What makes Hiberno English different is a mixture of works taken from the Irish language together with words that went out of general use in Great Britain many years ago, but persisted in common use in Ireland.
Back in the 1970’s in the concrete jungle that was University College Dublin, we scruffy students always looked forward to lectures by the late Terry Dolan. His talks on the Irish use of the English language (Hiberno) were passionate, entertaining, informative – far better than anything on RTE (Irish television). One week he gave us an assignment – to write down three examples of Hiberno, and explain them.
A large group gathered in emergency meeting in the cafeteria, brainstorming without success. This was Ireland before cable TV, before the internet. We were extraordinarily sheltered from ‘foreign’ influence, so how could we know which of our words/phrases were unique to us, if we had nothing to match it to? We could compare Ulysses to Sons and Lovers and have an endless lists of words found in one, but not the other. But how to know if this was because Lawrence ‘couldn’t’ as opposed to ‘wouldn’t’ use the same language as Joyce?
That evening at dinner, Colm put the conundrum to his family. They were equally perplexed. Into the silence, the grandfather spoke ‘I have one’. Surprise, anticipation, interest, admiration – the man had not had as good an audience since before his grasp of the everyday world had begun to slip. With great dramatic effect he announced ‘Cows’. ‘Cows’ repeated Colm more than a tad bewildered. ‘Cows’ repeated the grandfather. ‘You see, Irish cows are different from English cows’ and this former lifelong official from the Department of Agriculture began a lengthy monologue on the different breeds of cows found on the two islands. He was enjoying his moment in the sun so much, no-one had the heart to stop him.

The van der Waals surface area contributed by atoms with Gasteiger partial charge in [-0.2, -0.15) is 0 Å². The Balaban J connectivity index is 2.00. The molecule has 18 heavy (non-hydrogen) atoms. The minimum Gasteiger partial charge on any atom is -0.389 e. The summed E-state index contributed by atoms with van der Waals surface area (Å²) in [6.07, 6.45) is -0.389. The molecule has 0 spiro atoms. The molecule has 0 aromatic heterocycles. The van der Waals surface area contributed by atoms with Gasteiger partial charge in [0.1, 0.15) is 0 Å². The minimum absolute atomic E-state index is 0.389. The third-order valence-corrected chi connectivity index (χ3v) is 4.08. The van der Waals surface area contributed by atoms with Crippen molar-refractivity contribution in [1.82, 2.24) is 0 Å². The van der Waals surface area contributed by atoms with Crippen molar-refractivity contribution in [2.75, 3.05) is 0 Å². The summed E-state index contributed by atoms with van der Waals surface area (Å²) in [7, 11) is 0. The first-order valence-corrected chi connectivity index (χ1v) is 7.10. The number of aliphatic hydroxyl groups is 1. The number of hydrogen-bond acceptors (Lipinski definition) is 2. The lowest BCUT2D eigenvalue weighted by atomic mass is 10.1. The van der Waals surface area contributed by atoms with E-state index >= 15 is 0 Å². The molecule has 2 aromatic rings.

It was to be another 20 years before Terry Dolan wrote The Dictionary of Hiberno – English, a fascinating book on how the Irish speak english which has deservedly kept reprinting ever since. It is an honour and a privilege to make this my first book of the month, a thank you to a wonderful academic and teacher.